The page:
On Bob Dylan's 70th, We Flip Through His 'Back Pages'
Originally published on Tue May 24, 2011 4:06 pm
Seventy years ago Tuesday in Duluth, Minn., Robert Zimmerman was born. He grew up a little north of there in the town of Hibbing. While still in his teens, he moved to New York City. Under the name Bob Dylan, he's been writing and singing songs ever since.
Dylan's career has no parallel in American history. He's still out there, turning out new songs, while his older work still speaks to us. The occasion of his 70th birthday offers an excellent excuse to wish him well — and to celebrate the music of his past, present and future.
MICHELE NORRIS, host:
A birthday today for singer-songwriter Bob Dylan. He's 70. He arrived on the national stage in the early 1960s using music to protest, ramble and rock. He's been a phenomenon, a prophet, a raspy complainer and a constant reinventor of himself. He was born Robert Zimmerman in my home state of Minnesota.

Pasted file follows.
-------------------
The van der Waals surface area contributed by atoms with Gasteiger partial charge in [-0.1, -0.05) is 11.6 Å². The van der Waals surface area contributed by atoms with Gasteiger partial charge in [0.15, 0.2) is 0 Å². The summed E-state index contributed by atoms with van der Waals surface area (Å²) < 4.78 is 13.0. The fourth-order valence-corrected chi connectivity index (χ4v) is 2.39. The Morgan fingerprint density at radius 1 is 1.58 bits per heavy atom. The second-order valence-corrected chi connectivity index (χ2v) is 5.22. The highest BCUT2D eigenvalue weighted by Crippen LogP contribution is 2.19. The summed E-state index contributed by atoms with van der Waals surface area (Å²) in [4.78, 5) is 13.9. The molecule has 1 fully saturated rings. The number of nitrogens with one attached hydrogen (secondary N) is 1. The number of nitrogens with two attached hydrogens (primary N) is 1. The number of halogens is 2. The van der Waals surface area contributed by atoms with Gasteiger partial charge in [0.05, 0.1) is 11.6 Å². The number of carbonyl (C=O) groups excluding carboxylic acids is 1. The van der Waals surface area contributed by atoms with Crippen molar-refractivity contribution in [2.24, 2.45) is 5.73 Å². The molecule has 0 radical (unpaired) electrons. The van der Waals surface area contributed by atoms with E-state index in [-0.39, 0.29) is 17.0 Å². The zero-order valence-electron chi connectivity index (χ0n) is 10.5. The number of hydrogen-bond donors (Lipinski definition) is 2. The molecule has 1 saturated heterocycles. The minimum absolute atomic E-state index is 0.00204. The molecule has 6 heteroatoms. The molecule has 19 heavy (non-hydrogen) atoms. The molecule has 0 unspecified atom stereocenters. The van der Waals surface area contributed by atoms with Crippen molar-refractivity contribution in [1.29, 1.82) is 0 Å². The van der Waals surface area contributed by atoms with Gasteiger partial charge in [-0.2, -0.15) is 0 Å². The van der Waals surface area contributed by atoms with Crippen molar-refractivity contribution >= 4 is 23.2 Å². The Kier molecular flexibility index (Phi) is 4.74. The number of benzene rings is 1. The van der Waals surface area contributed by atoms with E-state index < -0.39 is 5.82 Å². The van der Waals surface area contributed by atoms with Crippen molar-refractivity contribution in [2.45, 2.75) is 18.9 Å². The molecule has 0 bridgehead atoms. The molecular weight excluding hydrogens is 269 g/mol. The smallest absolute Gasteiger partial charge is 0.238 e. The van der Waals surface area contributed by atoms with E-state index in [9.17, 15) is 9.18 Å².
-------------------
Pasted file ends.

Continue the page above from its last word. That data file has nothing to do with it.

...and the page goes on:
ROBERT SIEGEL, host:
And he arrived as a teenager in my hometown, New York, and he started doing what he's still doing, using his words and music to tell stories. People love him, people hate him, but he's one of a kind, possessed by spirits we can only guess at.
NORRIS: And to paraphrase a line from his song, "She Belongs to Me," Bob Dylan, we salute you as your birthday comes. Happy 70th.
(Soundbite of song, "My Back Pages")
Mr. BOB DYLAN (Musician): (Singing) ...teach. Fearing not that I'd become my enemy in the instant that I preach. My existence led by confusion boats. Mutiny from stern to bow. Ah, but I was so much older then, I'm younger than that now. Yes, my guard stood hard when abstract threats too noble to neglect, deceived me into thinking I had something to protect. Good and bad, I define these terms. Quite clear, no doubt, somehow. Ah, but I was so much older then, I'm younger than that now. Transcript provided by NPR, Copyright National Public Radio.